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The USDA’s Special Supplemental Nutrition Program for Women, Infants, and Children (WIC) works to support the health of low-income pregnant women and children who are at nutritional risk. Part of this effort is to support breastfeeding, through education, peer and professional support, and providing nutritional support to breastfeeding women.
The WIC Infant and Toddler Feeding Practices Study 2 (also known as the “Feeding My Baby” Study) sought to measure women’s perceptions of the benefits of and barriers to breastfeeding, among other things. This was a follow up to the WIC Infant and Toddler Feeding Practices Study 1 that was completed in 1995.
Results of the study show that more mothers agree with many perceived benefits of breastfeeding than did in 1995. In 2013, 80% of WIC mothers’ believe that breastfed babies are healthier than formula fed babies, compared to 61% of the same population holding that belief in 1995.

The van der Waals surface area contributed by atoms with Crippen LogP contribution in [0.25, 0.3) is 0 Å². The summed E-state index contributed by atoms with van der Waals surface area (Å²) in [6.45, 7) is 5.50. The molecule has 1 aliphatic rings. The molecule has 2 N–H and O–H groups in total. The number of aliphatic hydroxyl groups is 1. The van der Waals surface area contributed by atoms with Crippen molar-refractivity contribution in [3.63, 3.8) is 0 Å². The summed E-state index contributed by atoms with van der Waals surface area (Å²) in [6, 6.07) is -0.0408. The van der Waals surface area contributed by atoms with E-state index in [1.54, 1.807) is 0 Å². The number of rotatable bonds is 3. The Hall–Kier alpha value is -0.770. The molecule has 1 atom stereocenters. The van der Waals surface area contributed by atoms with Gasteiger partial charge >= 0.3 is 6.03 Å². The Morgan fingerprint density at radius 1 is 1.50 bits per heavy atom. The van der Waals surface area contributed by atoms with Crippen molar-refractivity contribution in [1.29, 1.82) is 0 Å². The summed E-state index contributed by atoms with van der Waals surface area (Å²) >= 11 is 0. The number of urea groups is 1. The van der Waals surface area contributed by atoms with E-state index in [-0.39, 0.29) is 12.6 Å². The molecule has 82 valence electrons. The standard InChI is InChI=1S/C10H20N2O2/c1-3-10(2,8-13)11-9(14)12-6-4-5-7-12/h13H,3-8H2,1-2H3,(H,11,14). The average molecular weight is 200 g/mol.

In addition, fewer women are reporting barriers to breastfeeding. Of the 2013 study participants, 17% believe that breastfeeding ties you down, while in 1995, 41% reported feeling tied down.
This positive shift in beliefs over the past 20 years among WIC participants has outpaced the changes in beliefs among the general population, according to the CDC Health Styles Survey. For example, the percentage of WIC-participating women agreeing that breastfeeding is healthier for babies than formula increased 19%, while the CDC data show only a 9% increase in agreement among US women overall.
WIC staff are an important resource for breastfeeding information, with 68% of women reporting they spoke with WIC staff about breastfeeding, and 72% reporting that they received breastfeeding information from WIC.
The results of this study are a huge win for the WIC program, showing staff, participants, and the public that WIC is meeting their goals and making a positive impact in the communities they serve. The complete study results can be found here: http://www.fns.usda.gov/special-supplemental-nutrition-program-women-infants-and-children-wic-infant-and-toddler-feeding. If interested in more information about St. Croix County WIC, call 715-246-8359.